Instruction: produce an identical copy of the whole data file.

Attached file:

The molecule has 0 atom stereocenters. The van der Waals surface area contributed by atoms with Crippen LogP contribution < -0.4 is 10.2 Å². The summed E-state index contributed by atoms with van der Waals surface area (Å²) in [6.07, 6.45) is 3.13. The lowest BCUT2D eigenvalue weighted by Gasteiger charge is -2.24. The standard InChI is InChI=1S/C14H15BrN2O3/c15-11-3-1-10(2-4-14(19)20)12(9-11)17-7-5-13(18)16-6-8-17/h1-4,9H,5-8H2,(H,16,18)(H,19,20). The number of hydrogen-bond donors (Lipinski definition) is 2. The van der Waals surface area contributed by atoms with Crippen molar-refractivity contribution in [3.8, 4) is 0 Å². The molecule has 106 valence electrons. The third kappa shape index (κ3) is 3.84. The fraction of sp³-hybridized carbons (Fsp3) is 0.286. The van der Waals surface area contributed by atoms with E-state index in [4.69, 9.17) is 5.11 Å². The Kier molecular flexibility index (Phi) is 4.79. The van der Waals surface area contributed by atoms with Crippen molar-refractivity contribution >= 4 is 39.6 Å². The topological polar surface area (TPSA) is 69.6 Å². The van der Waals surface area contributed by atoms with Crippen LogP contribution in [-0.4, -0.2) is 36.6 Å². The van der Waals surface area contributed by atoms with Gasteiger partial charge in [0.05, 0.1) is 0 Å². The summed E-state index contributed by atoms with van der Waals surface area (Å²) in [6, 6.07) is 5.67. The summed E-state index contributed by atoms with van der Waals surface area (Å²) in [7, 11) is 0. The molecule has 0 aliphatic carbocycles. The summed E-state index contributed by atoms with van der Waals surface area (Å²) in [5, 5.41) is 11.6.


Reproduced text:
The molecule has 0 atom stereocenters. The van der Waals surface area contributed by atoms with Crippen LogP contribution < -0.4 is 10.2 Å². The summed E-state index contributed by atoms with van der Waals surface area (Å²) in [6.07, 6.45) is 3.13. The lowest BCUT2D eigenvalue weighted by Gasteiger charge is -2.24. The standard InChI is InChI=1S/C14H15BrN2O3/c15-11-3-1-10(2-4-14(19)20)12(9-11)17-7-5-13(18)16-6-8-17/h1-4,9H,5-8H2,(H,16,18)(H,19,20). The number of hydrogen-bond donors (Lipinski definition) is 2. The van der Waals surface area contributed by atoms with Crippen molar-refractivity contribution in [3.8, 4) is 0 Å². The molecule has 106 valence electrons. The third kappa shape index (κ3) is 3.84. The fraction of sp³-hybridized carbons (Fsp3) is 0.286. The van der Waals surface area contributed by atoms with E-state index in [4.69, 9.17) is 5.11 Å². The Kier molecular flexibility index (Phi) is 4.79. The van der Waals surface area contributed by atoms with Crippen molar-refractivity contribution >= 4 is 39.6 Å². The topological polar surface area (TPSA) is 69.6 Å². The van der Waals surface area contributed by atoms with Crippen LogP contribution in [-0.4, -0.2) is 36.6 Å². The van der Waals surface area contributed by atoms with Gasteiger partial charge in [0.05, 0.1) is 0 Å². The summed E-state index contributed by atoms with van der Waals surface area (Å²) in [6, 6.07) is 5.67. The summed E-state index contributed by atoms with van der Waals surface area (Å²) in [7, 11) is 0. The molecule has 0 aliphatic carbocycles. The summed E-state index contributed by atoms with van der Waals surface area (Å²) in [5, 5.41) is 11.6.